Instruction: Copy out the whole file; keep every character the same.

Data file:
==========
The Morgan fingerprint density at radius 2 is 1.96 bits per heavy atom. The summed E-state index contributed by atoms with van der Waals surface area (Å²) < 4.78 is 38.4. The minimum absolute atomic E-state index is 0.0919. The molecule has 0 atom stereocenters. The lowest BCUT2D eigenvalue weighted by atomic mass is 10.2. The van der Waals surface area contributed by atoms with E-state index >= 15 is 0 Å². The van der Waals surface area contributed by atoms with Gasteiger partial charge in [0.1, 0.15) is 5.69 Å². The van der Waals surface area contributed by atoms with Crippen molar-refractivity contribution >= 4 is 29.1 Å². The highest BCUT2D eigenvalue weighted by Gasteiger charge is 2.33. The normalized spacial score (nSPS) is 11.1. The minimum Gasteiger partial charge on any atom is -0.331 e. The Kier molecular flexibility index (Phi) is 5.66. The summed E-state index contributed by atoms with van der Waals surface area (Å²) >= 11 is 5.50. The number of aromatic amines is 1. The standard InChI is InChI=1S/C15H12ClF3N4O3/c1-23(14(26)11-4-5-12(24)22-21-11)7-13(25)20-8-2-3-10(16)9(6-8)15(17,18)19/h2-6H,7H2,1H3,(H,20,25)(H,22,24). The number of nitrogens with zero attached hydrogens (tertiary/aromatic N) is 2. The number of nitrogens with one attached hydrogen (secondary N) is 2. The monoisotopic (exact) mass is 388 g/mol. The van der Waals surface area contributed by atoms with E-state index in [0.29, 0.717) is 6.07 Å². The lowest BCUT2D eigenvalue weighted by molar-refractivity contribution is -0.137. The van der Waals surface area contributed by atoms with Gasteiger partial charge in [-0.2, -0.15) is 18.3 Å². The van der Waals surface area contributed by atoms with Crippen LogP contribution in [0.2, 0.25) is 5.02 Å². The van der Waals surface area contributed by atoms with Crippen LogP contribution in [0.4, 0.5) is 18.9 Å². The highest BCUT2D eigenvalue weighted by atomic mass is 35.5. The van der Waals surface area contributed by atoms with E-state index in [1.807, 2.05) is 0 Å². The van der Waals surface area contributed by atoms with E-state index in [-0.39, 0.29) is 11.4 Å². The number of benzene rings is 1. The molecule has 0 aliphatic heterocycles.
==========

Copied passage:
The Morgan fingerprint density at radius 2 is 1.96 bits per heavy atom. The summed E-state index contributed by atoms with van der Waals surface area (Å²) < 4.78 is 38.4. The minimum absolute atomic E-state index is 0.0919. The molecule has 0 atom stereocenters. The lowest BCUT2D eigenvalue weighted by atomic mass is 10.2. The van der Waals surface area contributed by atoms with E-state index >= 15 is 0 Å². The van der Waals surface area contributed by atoms with Gasteiger partial charge in [0.1, 0.15) is 5.69 Å². The van der Waals surface area contributed by atoms with Crippen molar-refractivity contribution >= 4 is 29.1 Å². The highest BCUT2D eigenvalue weighted by Gasteiger charge is 2.33. The normalized spacial score (nSPS) is 11.1. The minimum Gasteiger partial charge on any atom is -0.331 e. The Kier molecular flexibility index (Phi) is 5.66. The summed E-state index contributed by atoms with van der Waals surface area (Å²) >= 11 is 5.50. The number of aromatic amines is 1. The standard InChI is InChI=1S/C15H12ClF3N4O3/c1-23(14(26)11-4-5-12(24)22-21-11)7-13(25)20-8-2-3-10(16)9(6-8)15(17,18)19/h2-6H,7H2,1H3,(H,20,25)(H,22,24). The number of nitrogens with zero attached hydrogens (tertiary/aromatic N) is 2. The number of nitrogens with one attached hydrogen (secondary N) is 2. The monoisotopic (exact) mass is 388 g/mol. The van der Waals surface area contributed by atoms with E-state index in [0.29, 0.717) is 6.07 Å². The lowest BCUT2D eigenvalue weighted by molar-refractivity contribution is -0.137. The van der Waals surface area contributed by atoms with Gasteiger partial charge in [-0.2, -0.15) is 18.3 Å². The van der Waals surface area contributed by atoms with Crippen LogP contribution in [0.2, 0.25) is 5.02 Å². The van der Waals surface area contributed by atoms with Crippen LogP contribution in [0.4, 0.5) is 18.9 Å². The highest BCUT2D eigenvalue weighted by atomic mass is 35.5. The van der Waals surface area contributed by atoms with E-state index in [1.807, 2.05) is 0 Å². The van der Waals surface area contributed by atoms with E-state index in [-0.39, 0.29) is 11.4 Å². The number of benzene rings is 1. The molecule has 0 aliphatic heterocycles.